link between coffee, caffeine and CVD in men who drank
four or more cups of coffee per day.
when people see me drinking a cup of coffee -- they give
the warning "You shouldn't drink coffee, it will give you
ulcers." The thinking, until recently, was that excess
stomach acid caused ulcers and that coffee would
contribute to the stomach acid. Recent studies however
show that most ulcers are caused by a particular bacteria,
namely Helicobacter pylori. Those ulcers can be
cured easily with antibiotics. An important distinction to
make is that while coffee or spicy foods for that matter
don't cause the ulcers, they may serve to aggravate
existing ulcers. (Source
Effects are Addictive
say they are "addicted" to caffeine in much the same way
they say they are "addicted" to shopping, working or
television. The term "addiction" actually refers to a
strong dependence on a drug characterized by severe
withdrawal symptoms, tolerance to a given dose and the
loss of control or the need to consume more and more of
the substance at any cost. Addicts tend to exhibit
anti-social behavior or even commit crimes to perpetuate
the abuse. Consumers of caffeine-containing beverages do
not fall into this category. The Diagnostic and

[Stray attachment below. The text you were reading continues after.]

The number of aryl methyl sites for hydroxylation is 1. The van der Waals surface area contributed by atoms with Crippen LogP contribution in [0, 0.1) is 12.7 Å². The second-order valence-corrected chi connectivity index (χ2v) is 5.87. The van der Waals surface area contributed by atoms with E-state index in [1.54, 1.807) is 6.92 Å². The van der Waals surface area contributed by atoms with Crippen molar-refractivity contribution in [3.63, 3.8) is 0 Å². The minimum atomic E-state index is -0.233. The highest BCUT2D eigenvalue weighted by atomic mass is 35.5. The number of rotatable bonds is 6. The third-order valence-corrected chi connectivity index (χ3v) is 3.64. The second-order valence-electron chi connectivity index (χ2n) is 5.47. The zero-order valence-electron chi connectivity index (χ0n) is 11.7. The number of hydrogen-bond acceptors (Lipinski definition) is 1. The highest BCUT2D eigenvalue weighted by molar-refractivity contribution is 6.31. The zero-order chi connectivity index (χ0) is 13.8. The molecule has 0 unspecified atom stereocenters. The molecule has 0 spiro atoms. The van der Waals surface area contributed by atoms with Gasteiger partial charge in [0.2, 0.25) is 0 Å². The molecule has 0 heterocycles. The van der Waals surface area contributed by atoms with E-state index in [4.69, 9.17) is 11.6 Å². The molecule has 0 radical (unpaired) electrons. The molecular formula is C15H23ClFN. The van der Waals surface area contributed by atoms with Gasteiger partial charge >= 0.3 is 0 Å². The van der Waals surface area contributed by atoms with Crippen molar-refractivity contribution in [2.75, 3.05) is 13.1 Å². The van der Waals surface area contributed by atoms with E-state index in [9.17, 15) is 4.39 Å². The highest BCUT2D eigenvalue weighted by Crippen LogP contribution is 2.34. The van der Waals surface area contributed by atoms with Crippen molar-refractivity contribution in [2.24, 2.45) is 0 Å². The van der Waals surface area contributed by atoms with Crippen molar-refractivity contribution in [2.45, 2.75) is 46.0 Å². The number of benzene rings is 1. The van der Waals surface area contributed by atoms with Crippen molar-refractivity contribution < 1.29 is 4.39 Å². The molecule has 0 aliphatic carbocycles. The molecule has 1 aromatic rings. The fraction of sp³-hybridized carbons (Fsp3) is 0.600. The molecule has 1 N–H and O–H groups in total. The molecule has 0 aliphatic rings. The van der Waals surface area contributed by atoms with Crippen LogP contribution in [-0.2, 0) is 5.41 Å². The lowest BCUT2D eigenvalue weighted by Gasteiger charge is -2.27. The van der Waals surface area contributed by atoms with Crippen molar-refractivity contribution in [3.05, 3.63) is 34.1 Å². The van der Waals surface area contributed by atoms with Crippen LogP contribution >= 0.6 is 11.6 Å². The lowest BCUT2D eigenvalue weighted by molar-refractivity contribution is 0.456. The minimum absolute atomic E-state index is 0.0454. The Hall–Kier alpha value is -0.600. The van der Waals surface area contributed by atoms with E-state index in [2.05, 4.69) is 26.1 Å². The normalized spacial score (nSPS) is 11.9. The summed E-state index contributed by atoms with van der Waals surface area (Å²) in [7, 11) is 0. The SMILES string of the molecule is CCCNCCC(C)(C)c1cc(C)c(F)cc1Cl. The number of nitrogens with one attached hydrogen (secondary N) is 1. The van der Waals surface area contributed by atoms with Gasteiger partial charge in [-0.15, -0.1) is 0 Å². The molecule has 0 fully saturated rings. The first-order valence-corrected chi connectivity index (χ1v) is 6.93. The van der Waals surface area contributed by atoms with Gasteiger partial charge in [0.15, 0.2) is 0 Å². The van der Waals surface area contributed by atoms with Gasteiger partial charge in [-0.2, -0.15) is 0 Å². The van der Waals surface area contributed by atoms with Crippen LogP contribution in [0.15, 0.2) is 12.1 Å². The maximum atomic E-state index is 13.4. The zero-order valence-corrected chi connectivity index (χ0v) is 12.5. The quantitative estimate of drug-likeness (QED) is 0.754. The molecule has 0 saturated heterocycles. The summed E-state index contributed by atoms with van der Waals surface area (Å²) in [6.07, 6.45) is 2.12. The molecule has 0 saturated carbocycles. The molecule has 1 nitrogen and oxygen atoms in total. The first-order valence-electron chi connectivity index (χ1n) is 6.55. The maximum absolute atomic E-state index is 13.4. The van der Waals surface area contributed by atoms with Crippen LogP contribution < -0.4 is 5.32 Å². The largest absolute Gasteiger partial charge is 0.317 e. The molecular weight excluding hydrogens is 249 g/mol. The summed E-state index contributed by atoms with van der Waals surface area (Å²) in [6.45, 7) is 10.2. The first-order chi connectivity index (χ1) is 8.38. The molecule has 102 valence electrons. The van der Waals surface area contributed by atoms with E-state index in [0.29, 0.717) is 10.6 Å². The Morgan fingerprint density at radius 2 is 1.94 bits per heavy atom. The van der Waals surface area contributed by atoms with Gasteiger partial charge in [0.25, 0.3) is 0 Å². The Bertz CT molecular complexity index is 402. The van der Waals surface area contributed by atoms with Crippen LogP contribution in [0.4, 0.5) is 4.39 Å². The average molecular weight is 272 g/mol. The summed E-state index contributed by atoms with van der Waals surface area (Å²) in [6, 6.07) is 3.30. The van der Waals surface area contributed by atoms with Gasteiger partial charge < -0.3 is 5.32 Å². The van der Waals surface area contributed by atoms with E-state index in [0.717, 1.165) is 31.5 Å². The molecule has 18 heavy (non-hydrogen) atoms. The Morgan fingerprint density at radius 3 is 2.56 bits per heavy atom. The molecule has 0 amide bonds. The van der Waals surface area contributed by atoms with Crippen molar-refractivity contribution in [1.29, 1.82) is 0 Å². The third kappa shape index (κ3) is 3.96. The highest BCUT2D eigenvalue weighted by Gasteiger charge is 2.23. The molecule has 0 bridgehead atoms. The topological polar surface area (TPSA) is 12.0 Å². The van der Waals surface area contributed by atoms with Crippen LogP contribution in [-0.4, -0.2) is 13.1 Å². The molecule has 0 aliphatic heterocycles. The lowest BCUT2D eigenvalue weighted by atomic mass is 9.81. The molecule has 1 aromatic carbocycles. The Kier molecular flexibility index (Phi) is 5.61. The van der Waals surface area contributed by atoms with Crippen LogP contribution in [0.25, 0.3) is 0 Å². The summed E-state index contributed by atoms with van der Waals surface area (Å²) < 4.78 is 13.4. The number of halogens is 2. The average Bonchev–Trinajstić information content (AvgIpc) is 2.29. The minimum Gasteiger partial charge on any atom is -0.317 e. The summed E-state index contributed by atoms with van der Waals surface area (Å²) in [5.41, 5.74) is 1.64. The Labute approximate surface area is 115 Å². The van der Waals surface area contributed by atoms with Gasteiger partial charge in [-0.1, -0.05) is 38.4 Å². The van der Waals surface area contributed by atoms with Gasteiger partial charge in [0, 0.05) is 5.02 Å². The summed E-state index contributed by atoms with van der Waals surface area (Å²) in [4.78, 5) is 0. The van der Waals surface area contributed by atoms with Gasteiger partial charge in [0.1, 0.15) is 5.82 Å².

Statistical Manual for Mental Disorders (1994), a document
that characterizes various addictions, does not list
caffeine as a substance that causes addiction. According
to the World Health Organization, "There is no evidence
whatsoever that caffeine use has even remotely comparable
physical and social consequences which are associated with
serious drugs of abuse."
Women Should Avoid Caffeine
Just as with
nearly everything else they do, pregnant women can take
caffeine in moderation. Many women find they experience
taste changes during pregnancy and cannot drink tea or
coffee. For those who continue to enjoy their tea and
coffee, most physicians and researchers agree that
moderate amounts of coffee daily will have no adverse
effects on the outcome of the pregnancy or the infant's
a Risk Factor for Osteoporosis
established risk factors for osteoporosis are insufficient
dietary calcium and vitamin D, high protein diets,
smoking, the onset of menopause, low estrogen levels, low
body weight and a lack of physical activity. Several
well-controlled studies have concluded that consuming
moderate amounts of caffeine does not increase the risk of
developing osteoporosis. A 1994 National Institute of
Health Consensus Statement on optimal bone health does not
list caffeine amongst the risk factors which modify
calcium balance and influence bone mass. A study by Penn
State Medical School found that lifetime consumption of
caffeine (up to 800 mg daily or the equivalent of 6-7 cups
of coffee a day) had no effect on bone density in 188
Nevertheless, caffeine does cause a small amount of
calcium to be lost in the urine – about the amount in
one to two tablespoons of milk per cup of tea or coffee.
For this reason, nutritionists recommend that women take
their coffee with added milk, drink one extra glass of